Gene Kranz had the following quote when asked about the possibility of losing Astronauts by the media:

“We’ve never lost an American in space, we’re sure as hell not gonna lose one on my watch! Failure is not an option.”

This quote has always stuck with me. Although some may say it is easier to be passionate in a situation where lives are at stake, I always find the best teams have found a way to have their team members genuinely care about the success of the team AND the success of the client and take it personally. This care and concern needs to be encouraged on projects and although all team members need to nurture this, it sometimes falls on a couple of team members set an example. These do not need to be your leaders on the project. In fact it is better if they are not people in the leadership roles.

5) Lead by Attitude

All through the movie Gene Kranz was unwavering in his confidence to the team even though I am sure he had internal doubts. This allowed everyone to have confidence in what they were doing and just ‘work the problem.’ Without this confidence, valuable effort may have been spent elsewhere on things that didn’t help to solve the problem. I think one of the most valuable things a leader can do is to lead by attitude and ensure the confidence of the team is high.

Check the movie out if you haven’t seen it…

Goldilocks and the three Project Managers

At Iteration 1 of the Agile Winnipeg User Group we were doing¬†the Agile ball game exercise. I won’t go into details here, but details can be found on Boris Gloger’s Blog by following this link:

For this exercise we appointed one person to be an observer for each team. This observer watched the proceeding and then made comments in the retrospectives. At the end of the session, it was subtly postulated/proposed that the Project Manager in Agile could actually be fulfilled by playing this observer role.

That statement bothered me for a while. I am not a proponent of a directional Project Manager, but I do believe they offer more value than just observing, So here we are with the three bears analogy:

The first Project Manager – Too hot

Well, we all know the first Project Manager was too hot for everyone’s liking. This first Project Manager is indeed the directional, traditional, micro-managing Project Manager we see in our past experience. This Project Manager is the Military Leader that is leading all team members by defining the plan at a very discrete level and then directing the individuals to execute that plan. This Project Manager is not at the Military General level as they typically do not contribute towards strategy. They only execute the plans that have been previously decided as the realization of strategic objectives.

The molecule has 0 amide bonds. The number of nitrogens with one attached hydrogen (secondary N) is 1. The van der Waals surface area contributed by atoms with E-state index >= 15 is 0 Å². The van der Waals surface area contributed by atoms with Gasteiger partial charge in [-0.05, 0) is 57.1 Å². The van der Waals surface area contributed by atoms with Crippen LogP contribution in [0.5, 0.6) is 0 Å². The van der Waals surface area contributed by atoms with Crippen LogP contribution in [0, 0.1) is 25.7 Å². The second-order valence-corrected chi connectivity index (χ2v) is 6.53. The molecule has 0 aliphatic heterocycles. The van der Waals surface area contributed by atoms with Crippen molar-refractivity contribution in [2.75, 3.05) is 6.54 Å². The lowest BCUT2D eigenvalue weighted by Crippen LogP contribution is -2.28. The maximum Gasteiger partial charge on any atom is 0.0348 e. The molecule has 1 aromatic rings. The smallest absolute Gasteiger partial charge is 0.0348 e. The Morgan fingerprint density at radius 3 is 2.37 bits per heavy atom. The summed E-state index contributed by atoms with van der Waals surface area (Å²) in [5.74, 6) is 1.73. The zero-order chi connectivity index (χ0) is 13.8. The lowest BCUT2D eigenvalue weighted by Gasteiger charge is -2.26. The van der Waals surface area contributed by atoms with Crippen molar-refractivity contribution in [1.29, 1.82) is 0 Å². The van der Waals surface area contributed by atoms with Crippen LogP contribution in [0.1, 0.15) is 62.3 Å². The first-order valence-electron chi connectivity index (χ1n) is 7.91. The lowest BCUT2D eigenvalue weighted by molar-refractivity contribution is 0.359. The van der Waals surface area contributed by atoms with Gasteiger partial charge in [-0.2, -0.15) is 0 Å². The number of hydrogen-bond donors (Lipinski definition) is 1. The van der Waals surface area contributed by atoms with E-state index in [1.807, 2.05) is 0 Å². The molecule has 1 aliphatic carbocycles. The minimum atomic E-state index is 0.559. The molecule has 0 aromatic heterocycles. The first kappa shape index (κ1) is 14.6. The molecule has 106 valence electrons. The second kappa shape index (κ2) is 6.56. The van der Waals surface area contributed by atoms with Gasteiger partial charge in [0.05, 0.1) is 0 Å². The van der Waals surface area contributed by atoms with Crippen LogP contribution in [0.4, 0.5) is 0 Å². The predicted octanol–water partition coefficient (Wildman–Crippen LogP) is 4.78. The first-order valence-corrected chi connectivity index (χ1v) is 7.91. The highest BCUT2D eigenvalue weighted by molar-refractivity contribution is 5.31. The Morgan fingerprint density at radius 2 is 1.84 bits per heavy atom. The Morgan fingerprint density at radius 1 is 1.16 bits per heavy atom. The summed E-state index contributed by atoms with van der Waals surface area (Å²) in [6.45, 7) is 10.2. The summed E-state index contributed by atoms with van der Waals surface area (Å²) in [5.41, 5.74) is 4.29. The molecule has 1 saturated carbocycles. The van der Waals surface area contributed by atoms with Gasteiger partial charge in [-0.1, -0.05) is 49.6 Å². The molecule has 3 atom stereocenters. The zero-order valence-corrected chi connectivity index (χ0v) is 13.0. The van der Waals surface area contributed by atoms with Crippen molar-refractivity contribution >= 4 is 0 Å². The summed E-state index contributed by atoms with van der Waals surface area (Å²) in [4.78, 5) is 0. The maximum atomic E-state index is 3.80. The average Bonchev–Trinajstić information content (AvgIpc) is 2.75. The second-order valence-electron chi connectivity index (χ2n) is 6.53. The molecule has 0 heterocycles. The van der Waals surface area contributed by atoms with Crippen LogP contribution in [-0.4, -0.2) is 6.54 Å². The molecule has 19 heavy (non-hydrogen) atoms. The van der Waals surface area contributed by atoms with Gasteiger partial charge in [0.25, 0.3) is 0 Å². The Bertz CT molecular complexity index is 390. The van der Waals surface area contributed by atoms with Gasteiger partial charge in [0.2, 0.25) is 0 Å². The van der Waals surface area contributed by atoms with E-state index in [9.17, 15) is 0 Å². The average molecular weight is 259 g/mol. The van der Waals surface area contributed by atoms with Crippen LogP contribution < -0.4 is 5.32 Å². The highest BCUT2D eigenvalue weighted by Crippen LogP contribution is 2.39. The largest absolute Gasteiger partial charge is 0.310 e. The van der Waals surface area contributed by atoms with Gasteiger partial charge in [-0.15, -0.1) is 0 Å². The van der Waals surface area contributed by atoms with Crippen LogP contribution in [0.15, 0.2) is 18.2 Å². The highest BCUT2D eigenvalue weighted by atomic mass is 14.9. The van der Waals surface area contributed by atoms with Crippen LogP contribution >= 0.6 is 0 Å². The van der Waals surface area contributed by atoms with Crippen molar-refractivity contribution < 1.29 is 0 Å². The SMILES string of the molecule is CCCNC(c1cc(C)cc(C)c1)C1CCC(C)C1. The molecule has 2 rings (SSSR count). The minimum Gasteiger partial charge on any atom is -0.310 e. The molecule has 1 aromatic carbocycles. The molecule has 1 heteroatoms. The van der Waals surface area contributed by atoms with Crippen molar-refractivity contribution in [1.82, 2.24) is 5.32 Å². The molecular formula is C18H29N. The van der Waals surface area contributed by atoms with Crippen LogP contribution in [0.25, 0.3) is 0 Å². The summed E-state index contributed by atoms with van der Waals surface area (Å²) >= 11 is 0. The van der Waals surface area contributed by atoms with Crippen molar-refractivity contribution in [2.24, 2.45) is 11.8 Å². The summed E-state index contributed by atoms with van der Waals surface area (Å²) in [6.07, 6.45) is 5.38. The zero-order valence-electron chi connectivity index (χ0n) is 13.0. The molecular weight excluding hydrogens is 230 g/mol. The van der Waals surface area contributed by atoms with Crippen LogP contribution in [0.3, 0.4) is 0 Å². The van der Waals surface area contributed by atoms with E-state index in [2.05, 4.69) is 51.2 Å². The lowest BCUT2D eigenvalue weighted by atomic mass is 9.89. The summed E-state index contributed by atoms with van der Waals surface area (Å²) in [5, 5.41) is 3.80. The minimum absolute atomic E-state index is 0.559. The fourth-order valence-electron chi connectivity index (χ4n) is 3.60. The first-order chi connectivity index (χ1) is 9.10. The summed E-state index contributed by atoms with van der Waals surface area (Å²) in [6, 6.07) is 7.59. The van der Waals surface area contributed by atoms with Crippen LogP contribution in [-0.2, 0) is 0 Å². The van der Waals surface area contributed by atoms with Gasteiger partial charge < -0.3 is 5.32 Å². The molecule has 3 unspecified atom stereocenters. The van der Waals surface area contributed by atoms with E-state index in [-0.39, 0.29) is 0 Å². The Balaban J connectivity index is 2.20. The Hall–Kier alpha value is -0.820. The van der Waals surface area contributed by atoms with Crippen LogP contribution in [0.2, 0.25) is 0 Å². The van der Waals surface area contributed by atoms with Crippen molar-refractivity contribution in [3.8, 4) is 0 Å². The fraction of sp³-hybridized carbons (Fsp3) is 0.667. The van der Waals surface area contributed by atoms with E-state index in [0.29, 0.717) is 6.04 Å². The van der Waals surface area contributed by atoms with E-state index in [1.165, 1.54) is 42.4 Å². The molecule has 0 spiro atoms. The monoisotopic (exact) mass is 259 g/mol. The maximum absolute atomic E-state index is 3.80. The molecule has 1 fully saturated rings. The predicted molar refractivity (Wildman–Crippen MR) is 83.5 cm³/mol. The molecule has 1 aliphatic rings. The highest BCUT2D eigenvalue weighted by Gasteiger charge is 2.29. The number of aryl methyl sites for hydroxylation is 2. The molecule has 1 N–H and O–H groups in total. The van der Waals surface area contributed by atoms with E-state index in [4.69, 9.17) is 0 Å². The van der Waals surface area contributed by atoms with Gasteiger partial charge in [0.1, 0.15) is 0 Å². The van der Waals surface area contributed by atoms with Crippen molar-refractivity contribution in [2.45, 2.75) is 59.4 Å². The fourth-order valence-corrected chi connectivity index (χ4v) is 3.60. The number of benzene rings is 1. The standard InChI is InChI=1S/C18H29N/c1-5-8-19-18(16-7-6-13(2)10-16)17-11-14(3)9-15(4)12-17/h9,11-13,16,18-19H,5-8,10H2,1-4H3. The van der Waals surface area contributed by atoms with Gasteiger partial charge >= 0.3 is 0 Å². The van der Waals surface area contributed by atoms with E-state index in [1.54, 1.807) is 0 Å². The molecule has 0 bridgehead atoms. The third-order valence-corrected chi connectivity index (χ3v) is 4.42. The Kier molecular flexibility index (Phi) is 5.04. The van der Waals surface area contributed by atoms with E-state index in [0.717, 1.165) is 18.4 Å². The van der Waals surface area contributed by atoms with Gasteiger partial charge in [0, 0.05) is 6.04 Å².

This analogy works well¬† as it fits well with the traditional Project Manager not being concerned with value. They don’t have the extended awareness of value because they were not involved in the strategy creation. All they know is to execute what has been previously decided.

The second Project Manager – Too cold

The second Project Manager is somewhat too cold for my liking. Given that we have swung away from the traditional Project Manager for very valid reasons, I think we have thrown the baby out with the bath water. By labelling the Project Manager as merely only an observer, we have missed out on a great opportunity. I think it is a delicate balance to retain the additional value that a Project Manager role typically brings while still creating an atmosphere where a team can self organize.

But what are these skills that a Project Manager uniquely has more so than others? Well I am glad you asked. I would argue that a Project Manager has these additional competencies:

  1. Confidence to question – to ask why and to seek justification
  2. Comfort in conflict/Negotiation – to negotiate in the case of disagreement
  3. Workshop Facilitation – to facilitate all workshops
  4. Process Steward Рto create the right process with the team and then govern the process

The third Project Manager – Just right

So if a Military Commander is too hot and an Observer is too cold, what is just right?

A True Agile Project Manager РThe Referee

But wait, isn’t this just an observer? I would suggest that the observer was not required¬†to¬†have these other competencies. How does the Referee analogy provide this value you ask? Please indulge me by letting me use the analogy of an National Football League(NFL)¬†Referee.

Foremost, the Referee is a student of the game and has contributed to the rules of the game. The Referees have detailed domain knowledge of the process (Rules of the game) and I would argue they also have domain knowledge of what the Offence (Technology), Defense (Business Domain), and Special Teams (Requirements) are trying to achieve. The Referee now can let the teams play the game (Self-Organize and deliver scope), but challenge the play when individuals over step any rules that everyone has agreed to. The Referee then is an expert in conflict resolution and facilitation.

For experienced teams, the Referee probably provides less guidance than he or she does for new teams. Once teams have worked together, they really manage the project themselves and require little guidance.

Ultimately, the Referee should be a former player. This will grant the Referee Domain Knowledge and allow him or her to challenge the play at all times.

In fact, I would argue that an Agile Project Manager must be a current or former player. Thoughts?

My final comment is something that anyone playing sports can probably attest to. I would estimate that 90% of a GOOD Referee’s time and effort is not spent calling infractions, but rather encouraging proper behaviour while the game is being played. Now that fits into the role of an Agile Project Manager!

Agile Winnipeg User Group is alive!